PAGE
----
I’m starting a new series to introduce you the most famous statues of Budapest and some of the hidden gems, too. These are the beautiful monuments of Budapest we usually see on our walking or driving tours in Buda and Pest.

The Matthias fountain is at the Royal Palace of the Buda Castle district. It shows our great Renaissance king Matthias on a hunt. It also tells a love story about the king who was a true friend of ladies, join my Buda Castle walk to learn more!

… and it breaks my heart. I realise it’s a very delicate situation and every country’s government is responsible for the measures they’re taking. But I’ve also seen how differently other governments are dealing with the pandemic and only few of them decided to say no to tourists, brave and enthusiastic travellers who, despite of the spreading of the virus were still considering visiting my Beautiful Budapest.

This is all over for now, indefinitely, for 1 or 2 months, we don’t know. I’ll of course continue delivering Virtual Tours for the time being but I’ll miss terribly the real tours, the real adventures and the real people I’ve had the chance to work with these last couple of months.

You’ll find below a gallery of stunning pictures taken by one of my travellers, Jessica with whom I’ve had the chance to explore Buda, Pest and the cute little town of Vác last week.

With over 100.000 Hungarian and international artworks from as early as the ancient times to the 18th century, the Fine Art Museum is probably the largest and the most comprehensive art museum of Budapest.

The building of Classical Revival style is from 1906, from the outside it might remind you of a Greek temple, actually, the tympanum on the main facade is the exact replica of that of a Zeus temple in Olympia, Greece. The interior is just as magnificent as the artworks on display, the museum was closed for renovation works for almost 4 years and both the interior and the outside regained their original splendour. My personal favourite halls are the Romanesque and the Renaissance Halls, wondering around the building is like a real time travel for visitors.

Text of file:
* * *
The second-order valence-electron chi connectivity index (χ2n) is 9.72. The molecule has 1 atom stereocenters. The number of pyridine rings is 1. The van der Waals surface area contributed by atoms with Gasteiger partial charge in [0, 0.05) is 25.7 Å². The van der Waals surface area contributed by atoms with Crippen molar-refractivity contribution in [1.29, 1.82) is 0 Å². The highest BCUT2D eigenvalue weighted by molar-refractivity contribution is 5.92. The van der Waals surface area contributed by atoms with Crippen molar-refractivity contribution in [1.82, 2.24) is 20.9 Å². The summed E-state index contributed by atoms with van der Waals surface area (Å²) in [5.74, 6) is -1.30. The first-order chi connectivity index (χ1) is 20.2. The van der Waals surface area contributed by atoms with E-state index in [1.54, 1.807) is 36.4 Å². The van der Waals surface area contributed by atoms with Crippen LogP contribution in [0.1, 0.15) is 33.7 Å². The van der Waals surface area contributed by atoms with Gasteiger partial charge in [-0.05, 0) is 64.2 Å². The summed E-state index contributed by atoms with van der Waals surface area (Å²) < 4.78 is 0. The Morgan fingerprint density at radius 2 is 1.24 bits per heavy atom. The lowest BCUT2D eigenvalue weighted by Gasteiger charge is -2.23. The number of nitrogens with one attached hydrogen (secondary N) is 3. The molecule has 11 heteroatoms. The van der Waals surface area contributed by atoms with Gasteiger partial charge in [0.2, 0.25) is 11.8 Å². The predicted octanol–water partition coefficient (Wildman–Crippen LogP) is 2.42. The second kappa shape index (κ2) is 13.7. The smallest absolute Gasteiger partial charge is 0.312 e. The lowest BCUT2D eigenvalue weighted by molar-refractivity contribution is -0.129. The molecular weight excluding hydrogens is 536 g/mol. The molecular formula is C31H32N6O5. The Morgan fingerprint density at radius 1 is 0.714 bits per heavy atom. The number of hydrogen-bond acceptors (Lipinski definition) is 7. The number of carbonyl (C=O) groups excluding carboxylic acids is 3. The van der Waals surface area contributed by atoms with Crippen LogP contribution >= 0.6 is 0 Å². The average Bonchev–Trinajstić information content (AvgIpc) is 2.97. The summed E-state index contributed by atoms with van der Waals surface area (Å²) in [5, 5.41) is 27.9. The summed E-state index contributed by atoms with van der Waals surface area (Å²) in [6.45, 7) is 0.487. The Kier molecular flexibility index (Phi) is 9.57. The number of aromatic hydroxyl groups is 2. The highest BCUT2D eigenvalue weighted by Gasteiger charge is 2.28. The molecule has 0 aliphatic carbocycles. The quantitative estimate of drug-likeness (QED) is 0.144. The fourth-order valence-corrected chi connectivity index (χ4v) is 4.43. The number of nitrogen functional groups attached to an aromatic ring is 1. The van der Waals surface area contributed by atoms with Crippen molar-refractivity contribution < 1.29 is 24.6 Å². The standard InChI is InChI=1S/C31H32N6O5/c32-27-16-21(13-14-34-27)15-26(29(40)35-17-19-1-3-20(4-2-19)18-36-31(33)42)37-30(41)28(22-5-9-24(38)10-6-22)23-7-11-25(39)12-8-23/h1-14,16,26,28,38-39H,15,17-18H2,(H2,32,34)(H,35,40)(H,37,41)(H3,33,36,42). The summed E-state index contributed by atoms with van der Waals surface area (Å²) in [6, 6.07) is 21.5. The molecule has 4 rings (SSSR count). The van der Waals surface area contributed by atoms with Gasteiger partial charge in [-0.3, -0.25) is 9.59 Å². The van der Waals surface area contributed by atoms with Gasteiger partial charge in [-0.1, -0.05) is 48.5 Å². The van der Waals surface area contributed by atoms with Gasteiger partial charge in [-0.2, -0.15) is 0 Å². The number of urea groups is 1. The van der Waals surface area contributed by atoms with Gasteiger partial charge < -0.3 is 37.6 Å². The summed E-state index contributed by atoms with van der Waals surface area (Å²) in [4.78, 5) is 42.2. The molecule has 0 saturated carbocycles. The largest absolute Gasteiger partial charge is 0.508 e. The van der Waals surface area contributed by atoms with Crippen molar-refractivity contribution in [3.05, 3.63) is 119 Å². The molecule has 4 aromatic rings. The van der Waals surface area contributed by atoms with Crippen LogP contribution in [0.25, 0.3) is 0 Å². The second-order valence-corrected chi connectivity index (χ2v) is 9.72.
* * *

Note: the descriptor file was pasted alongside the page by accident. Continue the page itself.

The collection of the museum has six departments: Egyptian Antiquities, Classical Antiquities, Old Master Paintings, Sculptures, Prints and Drawings, Old Hungarian Collection. For more information on the museum and opening hours, you can visit the museum’s official website.

I’ve decided to share this blogpost originally from 2016 because my experience is that the Buda Castle District of Budapest is the most popular choice for the virtual tours. Most of the attractions below are to be seen during the tour and I’m happy to discuss the special architecture, culture and traditions of this beautiful neighbourhood. Feel free to contact me for further details on live or virtual tours!

The Buda Castle district is the oldest part of Buda, many of the buildings are originally from the Middle Ages. Buda became the capital of Hungary by the middle of the 13th century, the castle and the medieval town were constructed in the top of the Castle hill.

I don’t want to disappoint you but The Castle district is not a real castle. The Hungarian Medieval castle, residence of many of our great kings, constructed in Gothic and Renaissance architectures was destroyed in the 17th century. Only some parts of it are accessible in the Budapest History Museum, unfortunately the rest of the castle rest in the ground now.

You can walk up the hill along the ramparts of the Medieval Castle to get to the 18th century Baroque Palace which houses the Budapest History Museum and the National Gallery. The cobblestoned streets of the historical old town of Buda lead you to the Matthias Church, one of the oldest churches of the city originating from the 13th century. If you have some time, you really need to climb the 197 stairs to the church tower from where you can have the best view over our beautiful city.

From the top of the Fisherman’s Bastion you can enjoy the panorama over the Parliament building and the Pest side.